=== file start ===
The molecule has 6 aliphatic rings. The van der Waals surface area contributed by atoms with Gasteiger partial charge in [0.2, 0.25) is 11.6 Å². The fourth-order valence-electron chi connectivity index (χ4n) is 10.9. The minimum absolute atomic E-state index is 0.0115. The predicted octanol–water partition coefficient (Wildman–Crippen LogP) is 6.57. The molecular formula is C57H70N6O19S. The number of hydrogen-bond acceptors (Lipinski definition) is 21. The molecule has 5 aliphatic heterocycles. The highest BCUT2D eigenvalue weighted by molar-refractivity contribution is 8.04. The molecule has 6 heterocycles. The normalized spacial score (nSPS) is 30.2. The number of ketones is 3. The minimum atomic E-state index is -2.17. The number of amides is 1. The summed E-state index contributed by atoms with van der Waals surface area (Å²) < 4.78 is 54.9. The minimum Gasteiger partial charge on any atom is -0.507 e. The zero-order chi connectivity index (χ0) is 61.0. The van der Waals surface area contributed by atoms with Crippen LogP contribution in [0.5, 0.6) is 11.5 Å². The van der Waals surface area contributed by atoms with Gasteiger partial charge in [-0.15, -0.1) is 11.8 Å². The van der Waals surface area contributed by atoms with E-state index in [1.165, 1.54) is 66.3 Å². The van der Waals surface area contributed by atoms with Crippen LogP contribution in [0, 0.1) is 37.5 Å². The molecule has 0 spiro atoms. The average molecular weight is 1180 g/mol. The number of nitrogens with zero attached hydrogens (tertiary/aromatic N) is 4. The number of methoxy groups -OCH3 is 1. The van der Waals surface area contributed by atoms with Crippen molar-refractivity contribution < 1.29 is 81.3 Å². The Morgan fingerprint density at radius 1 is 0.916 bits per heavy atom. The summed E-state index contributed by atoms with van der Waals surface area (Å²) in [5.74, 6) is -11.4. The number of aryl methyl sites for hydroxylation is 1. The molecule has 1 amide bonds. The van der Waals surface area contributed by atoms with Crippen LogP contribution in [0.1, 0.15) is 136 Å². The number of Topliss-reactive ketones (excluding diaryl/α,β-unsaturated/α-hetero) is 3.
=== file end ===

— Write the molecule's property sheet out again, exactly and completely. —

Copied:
The molecule has 6 aliphatic rings. The van der Waals surface area contributed by atoms with Gasteiger partial charge in [0.2, 0.25) is 11.6 Å². The fourth-order valence-electron chi connectivity index (χ4n) is 10.9. The minimum absolute atomic E-state index is 0.0115. The predicted octanol–water partition coefficient (Wildman–Crippen LogP) is 6.57. The molecular formula is C57H70N6O19S. The number of hydrogen-bond acceptors (Lipinski definition) is 21. The molecule has 5 aliphatic heterocycles. The highest BCUT2D eigenvalue weighted by molar-refractivity contribution is 8.04. The molecule has 6 heterocycles. The normalized spacial score (nSPS) is 30.2. The number of ketones is 3. The minimum atomic E-state index is -2.17. The number of amides is 1. The summed E-state index contributed by atoms with van der Waals surface area (Å²) < 4.78 is 54.9. The minimum Gasteiger partial charge on any atom is -0.507 e. The zero-order chi connectivity index (χ0) is 61.0. The van der Waals surface area contributed by atoms with Crippen LogP contribution in [0.5, 0.6) is 11.5 Å². The van der Waals surface area contributed by atoms with Gasteiger partial charge in [-0.15, -0.1) is 11.8 Å². The van der Waals surface area contributed by atoms with E-state index in [1.165, 1.54) is 66.3 Å². The van der Waals surface area contributed by atoms with Crippen LogP contribution in [0, 0.1) is 37.5 Å². The molecule has 0 spiro atoms. The average molecular weight is 1180 g/mol. The number of nitrogens with zero attached hydrogens (tertiary/aromatic N) is 4. The number of methoxy groups -OCH3 is 1. The van der Waals surface area contributed by atoms with Crippen molar-refractivity contribution < 1.29 is 81.3 Å². The Morgan fingerprint density at radius 1 is 0.916 bits per heavy atom. The summed E-state index contributed by atoms with van der Waals surface area (Å²) in [5.74, 6) is -11.4. The number of aryl methyl sites for hydroxylation is 1. The molecule has 1 amide bonds. The van der Waals surface area contributed by atoms with Crippen LogP contribution in [0.1, 0.15) is 136 Å². The number of Topliss-reactive ketones (excluding diaryl/α,β-unsaturated/α-hetero) is 3.